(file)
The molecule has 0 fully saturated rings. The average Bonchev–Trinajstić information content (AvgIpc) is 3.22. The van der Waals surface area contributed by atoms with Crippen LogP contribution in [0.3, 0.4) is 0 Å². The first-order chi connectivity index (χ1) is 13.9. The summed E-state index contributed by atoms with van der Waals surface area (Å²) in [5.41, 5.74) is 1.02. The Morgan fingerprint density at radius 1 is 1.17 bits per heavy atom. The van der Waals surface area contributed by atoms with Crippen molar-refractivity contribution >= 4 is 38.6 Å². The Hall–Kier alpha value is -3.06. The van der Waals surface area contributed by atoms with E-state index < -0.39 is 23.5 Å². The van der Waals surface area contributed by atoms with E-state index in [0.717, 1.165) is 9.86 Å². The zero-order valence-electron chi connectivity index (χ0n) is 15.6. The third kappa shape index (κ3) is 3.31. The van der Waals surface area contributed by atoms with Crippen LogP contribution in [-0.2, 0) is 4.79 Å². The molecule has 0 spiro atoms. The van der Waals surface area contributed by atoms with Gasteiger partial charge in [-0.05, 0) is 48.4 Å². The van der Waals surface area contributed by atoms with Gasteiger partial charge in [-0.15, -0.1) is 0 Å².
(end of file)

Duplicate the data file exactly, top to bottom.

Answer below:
The molecule has 0 fully saturated rings. The average Bonchev–Trinajstić information content (AvgIpc) is 3.22. The van der Waals surface area contributed by atoms with Crippen LogP contribution in [0.3, 0.4) is 0 Å². The first-order chi connectivity index (χ1) is 13.9. The summed E-state index contributed by atoms with van der Waals surface area (Å²) in [5.41, 5.74) is 1.02. The Morgan fingerprint density at radius 1 is 1.17 bits per heavy atom. The van der Waals surface area contributed by atoms with Crippen molar-refractivity contribution >= 4 is 38.6 Å². The Hall–Kier alpha value is -3.06. The van der Waals surface area contributed by atoms with E-state index < -0.39 is 23.5 Å². The van der Waals surface area contributed by atoms with E-state index in [0.717, 1.165) is 9.86 Å². The zero-order valence-electron chi connectivity index (χ0n) is 15.6. The third kappa shape index (κ3) is 3.31. The van der Waals surface area contributed by atoms with Crippen LogP contribution in [-0.2, 0) is 4.79 Å². The molecule has 0 spiro atoms. The van der Waals surface area contributed by atoms with Gasteiger partial charge in [-0.05, 0) is 48.4 Å². The van der Waals surface area contributed by atoms with Gasteiger partial charge in [-0.15, -0.1) is 0 Å².